Someday I will finish my hexagon project. Do you know why? Because I am dedicated to pulling it out for 10 minute spurts on the subway. Because I sew a seam here and there, whenever I get a chance. Because I work on it a little, then I work on it again. I enjoy the process, not just the completion.

This is how most of us fit creativity into our modern lives. For my part, I’m going to stop wishing for a miracle — for a millionaire to marry me and magically remove those limitations of time and space and money. I’m also going to stop looking around me to see just how fast everyone else is moving. Instead, I’m going to focus on what I can do today. And, if it’s just one small step, well shoot. Mile 24 awaits.

What small thing will you do today?

10 Comments »

  1. today it’s just getting in the shower. or getting out the door. it’s 2pm and I’m still sitting here…
    You Just put ,one foot in front of the other, and soon you’ll be walking out the door! (I thinkthats from a Rudolph/frosty/etc christmas cartoon by Arthur rankin…
    ;-) I can here it in my head… here i go!

    Comment by V — 26 May 2009 @ 11:13 am

  2. Very nice post! It’s a marathon, not a sprint . . . helps to know where you’re going, though; that’s where I often get stuck and find myself on some strange detours. I guess I’ll be the one crossing the finish line long after everyone else, but with some interesting stories from a few cul-de-sacs along the way.

    Comment by Lainie — 26 May 2009 @ 12:04 pm

  3. Terrific post today, thank you very much for the reminder! I’m sure I’m not the only one who gets flustered by entirely self-imposed deadlines. I, too, have a little hexagon project going, and I have to take a step backwards every once in awhile and remind myself that this is *handwork,* it’s supposed to be *relaxing* and that nobody expects it to be finished in record time. Lainie’s right – I’d rather take some interesting detours than be the first to cross the finish line.

    Comment by Sally — 26 May 2009 @ 12:20 pm

  4. Thank you again for sharing such an inspirational post. My thing is that I have done a blog post! After a little gap, that kept getting bigger the more I thought about it. I kept thinking, I have no photos, I have done nothing, I have made nothing, what is there to write? But, I realised I had done things, I did have some photos, I could string a few words together. Now, I feel better :-)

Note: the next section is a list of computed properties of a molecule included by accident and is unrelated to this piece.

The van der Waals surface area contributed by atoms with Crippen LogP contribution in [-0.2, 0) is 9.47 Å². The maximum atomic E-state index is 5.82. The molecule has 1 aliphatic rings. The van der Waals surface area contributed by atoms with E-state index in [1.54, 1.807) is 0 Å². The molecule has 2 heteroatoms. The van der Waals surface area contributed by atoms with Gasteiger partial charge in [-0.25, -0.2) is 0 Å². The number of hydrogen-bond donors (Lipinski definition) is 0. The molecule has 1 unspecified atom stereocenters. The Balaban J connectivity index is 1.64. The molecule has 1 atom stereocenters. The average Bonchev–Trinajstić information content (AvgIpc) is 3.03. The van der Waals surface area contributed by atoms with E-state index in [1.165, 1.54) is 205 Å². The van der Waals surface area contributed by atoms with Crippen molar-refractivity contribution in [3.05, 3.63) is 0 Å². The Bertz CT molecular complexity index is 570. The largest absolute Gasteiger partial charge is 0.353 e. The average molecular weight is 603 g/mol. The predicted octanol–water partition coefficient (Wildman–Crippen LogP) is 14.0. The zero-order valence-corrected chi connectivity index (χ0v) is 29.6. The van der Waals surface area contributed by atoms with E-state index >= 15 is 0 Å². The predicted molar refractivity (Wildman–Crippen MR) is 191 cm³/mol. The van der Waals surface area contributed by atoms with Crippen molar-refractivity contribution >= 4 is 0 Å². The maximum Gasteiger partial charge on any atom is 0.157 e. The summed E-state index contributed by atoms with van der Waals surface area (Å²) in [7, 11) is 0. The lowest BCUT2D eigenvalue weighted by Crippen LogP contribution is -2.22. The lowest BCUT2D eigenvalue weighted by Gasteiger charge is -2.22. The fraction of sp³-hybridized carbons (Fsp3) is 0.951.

Comment by Sue — 26 May 2009 @ 2:26 pm

  5. i’m a little stuck today after pushing myself really hard for two days. so reading this is exactly what i needed. tomorrow, i’m going to get up and just start taking steps and you know what, i think i’ll get there just fine. :-)

    thanks for another marvelous post…

    xox,
    /j

    Comment by julochka — 26 May 2009 @ 2:28 pm

  6. I am also doing a hexagon quilt and have been doing it for some time now, I stumbled across your blog via flickr a few days ago and love your analogies, I hope this is the right word, but I like the word today anyway.

    Comment by jill cooper — 26 May 2009 @ 4:44 pm

  7. Today my steps will contain housecleaning, breadbaking, kids and hopefully making two blocks for my Soul Food. And I know tonight I will fall sound asleep knowing I did the best job I could do because I did my best and loved doing it.

    Comment by Elizabeth — 27 May 2009 @ 12:27 am

  8. This is not related to your question, but to running and creativity. You may have read it already, but I’m reading What I talk about when I talk about running, by Murakami, and I think you’ll like it. It’s about running but also about his writing process, very, very interesting!

    Comment by B — 2 June 2009 @ 4:25 am

  9. Amazing! This blog looks exactly like my old one! It’s on a totally different subject but it has pretty much the same page layout and design. Wonderful choice of colors!

    Comment by john — 10 April 2013 @ 6:23 pm

  10. Howdy this is kinda of off topic but I was wondering if blogs use WYSIWYG editors or
    if you have to manually code with HTML. I’m starting a blog soon but have no coding expertise so I wanted to get guidance from someone with experience. Any help would be enormously appreciated!

    Comment by sharon — 16 April 2013 @ 3:51 pm